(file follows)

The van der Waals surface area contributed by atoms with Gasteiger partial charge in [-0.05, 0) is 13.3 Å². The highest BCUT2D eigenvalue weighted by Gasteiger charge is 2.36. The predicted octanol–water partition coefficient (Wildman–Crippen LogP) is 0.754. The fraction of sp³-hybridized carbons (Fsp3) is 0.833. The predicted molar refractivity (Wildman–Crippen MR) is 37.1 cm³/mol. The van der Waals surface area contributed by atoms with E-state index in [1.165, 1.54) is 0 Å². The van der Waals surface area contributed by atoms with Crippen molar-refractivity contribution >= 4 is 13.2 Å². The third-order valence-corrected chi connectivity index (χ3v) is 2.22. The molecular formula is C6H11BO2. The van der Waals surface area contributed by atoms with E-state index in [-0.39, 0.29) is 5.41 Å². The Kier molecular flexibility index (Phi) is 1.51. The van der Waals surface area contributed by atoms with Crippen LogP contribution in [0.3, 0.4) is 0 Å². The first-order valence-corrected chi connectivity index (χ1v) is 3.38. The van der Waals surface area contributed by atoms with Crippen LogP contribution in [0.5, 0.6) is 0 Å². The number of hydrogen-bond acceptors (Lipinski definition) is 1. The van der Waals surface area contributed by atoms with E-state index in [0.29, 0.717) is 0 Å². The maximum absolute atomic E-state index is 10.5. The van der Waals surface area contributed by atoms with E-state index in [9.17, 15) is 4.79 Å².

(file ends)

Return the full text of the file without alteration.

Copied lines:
The van der Waals surface area contributed by atoms with Gasteiger partial charge in [-0.05, 0) is 13.3 Å². The highest BCUT2D eigenvalue weighted by Gasteiger charge is 2.36. The predicted octanol–water partition coefficient (Wildman–Crippen LogP) is 0.754. The fraction of sp³-hybridized carbons (Fsp3) is 0.833. The predicted molar refractivity (Wildman–Crippen MR) is 37.1 cm³/mol. The van der Waals surface area contributed by atoms with E-state index in [1.165, 1.54) is 0 Å². The van der Waals surface area contributed by atoms with Crippen molar-refractivity contribution >= 4 is 13.2 Å². The third-order valence-corrected chi connectivity index (χ3v) is 2.22. The molecular formula is C6H11BO2. The van der Waals surface area contributed by atoms with E-state index in [-0.39, 0.29) is 5.41 Å². The Kier molecular flexibility index (Phi) is 1.51. The van der Waals surface area contributed by atoms with Crippen LogP contribution in [0.3, 0.4) is 0 Å². The first-order valence-corrected chi connectivity index (χ1v) is 3.38. The van der Waals surface area contributed by atoms with Crippen LogP contribution in [0.5, 0.6) is 0 Å². The number of hydrogen-bond acceptors (Lipinski definition) is 1. The van der Waals surface area contributed by atoms with E-state index in [0.29, 0.717) is 0 Å². The maximum absolute atomic E-state index is 10.5. The van der Waals surface area contributed by atoms with E-state index in [9.17, 15) is 4.79 Å².